Education has as one of its primary objects to teach us how to stop and be still and look, how to concentrate our gaze till things begin to reveal their mystery to us. It must teach us to preserve and heighten our sense of wonder, which is the womb of poetry and of philosophy alike; for otherwise, no matter what our book-learning, beauty and life will pass us by.
The primary purpose of a liberal education is to make one’s mind a pleasant place in which to spend one’s time.
Sydney J. Harris
Thoughts about Education & Schooling
A great deal of education is simply passing on culture.
Education is a word like “transmission” or “inheritance”; it is not an object, but a method. It must mean the conveying of certain facts, views, or qualities to the last baby born. They might be the most trivial facts, or the most preposterous views, or the most offensive qualities; but if they are handed on from one generation to another they are education.
G. K. Chesterton
A genuine liberal education is often uncharted, unpredictable, hesitant, and even leisurely.
The age-old idea of education as the quiet pursuit of wisdom is being replaced by a utilitarian scramble to acquire knowledge of facts, and especially material facts, and above all, commercially rewarding facts.
Aristotle said that the purpose of education is to make the pupil like what he ought and dislike what he ought.
It is a fact of experience and common-sense that education has to be governed by some set of human values, however sharply we may disagree about the content of these.
Compulsory education has a hidden agenda to turn the citizenry into a pliable, unthinking mass. That’s why the schools so often seem to inhibit their students intellectually.
University presidents are a nervous breed who praise independence of thought on all occasions of public ceremony; and worry deeply about its consequences in private.
John Kenneth Galbraith
Education does not mean teaching people to know what they do not know; it means teaching them to behave as they do not behave.
Education is the ability to listen to almost anything without losing your temper or your self-confidence.
Education frees the intellect and imagination from bondage to unexamined ideologies or beliefs.
Everybody agrees education is a good thing—for other people.
Education is nothing if it is not the methodical creation of the habit of thinking.
Education cannot produce the wish to think where it does not exist, but, given this indispensable germ, it ought to provide the necessary conditions to bring it to maturity.
For every person who wants to teach there are approximately thirty who don’t want to learn.
It is futile and vastly expensive to try to teach people things they are not motivated to learn.
Most people do not care to be taught what they do not already know; it makes them feel ignorant.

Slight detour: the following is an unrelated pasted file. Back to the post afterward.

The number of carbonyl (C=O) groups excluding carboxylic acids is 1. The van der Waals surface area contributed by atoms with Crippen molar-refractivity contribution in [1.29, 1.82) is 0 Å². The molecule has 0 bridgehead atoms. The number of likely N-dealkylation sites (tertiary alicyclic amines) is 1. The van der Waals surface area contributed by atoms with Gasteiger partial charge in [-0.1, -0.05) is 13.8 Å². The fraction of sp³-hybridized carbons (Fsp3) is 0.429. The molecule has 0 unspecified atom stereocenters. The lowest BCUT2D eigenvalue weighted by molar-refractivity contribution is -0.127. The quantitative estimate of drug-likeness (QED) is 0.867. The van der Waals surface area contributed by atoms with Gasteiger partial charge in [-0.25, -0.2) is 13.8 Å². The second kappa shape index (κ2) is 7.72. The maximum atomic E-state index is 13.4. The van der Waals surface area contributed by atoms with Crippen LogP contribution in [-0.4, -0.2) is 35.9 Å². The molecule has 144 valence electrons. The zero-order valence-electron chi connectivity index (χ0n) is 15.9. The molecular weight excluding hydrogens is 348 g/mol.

The strongest human instinct is to impart information, the second strongest is to resist it.
No teaching is worth doing unless it has a militant quality to it.
It is quaint that people talk of separating dogma from education. Dogma is actually the only thing that cannot be separated from education. It is education. A teacher who is not dogmatic is simply a teacher who is not teaching.
G. K. Chesterton
Real education must ultimately be limited to men who insist on knowing, the rest is mere sheep-herding.
Every age has its folly, and the folly of the twentieth century is probably a desire to educate.
School—I define “school” as an age-specific, teacher-related process requiring full-time attendance at an obligatory curriculum—is an institution built on the axiom that learning is the result of teaching. And institutional wisdom continues to accept this axiom, despite overwhelming evidence to the contrary.
Real knowledge is always acquired in the pursuit of real goals.
School prepares you for just one thing: School. It doesn’t prepare you for life. As a result School is utterly future oriented. The present is awful, but the future will be wonderful.
The longer each person is in the grip of [institutional] education the less inclination he will have for self-directed learning.
It’s nothing short of a miracle that modern methods of instruction have not yet entirely strangled youthful curiosity. For this delicate plant, aside from stimulation, stands mainly in need of freedom.
The two predominant activities of liberal education are reading and conversation.
Reading after a certain time diverts the mind too much from its creative pursuits. Any man who reads too much and use his own brain too little falls into lazy habits of thinking.
You can lead a man to the university, but you can’t make him think.
Finley Peter Dunne
The University brings out all abilities, including stupidity.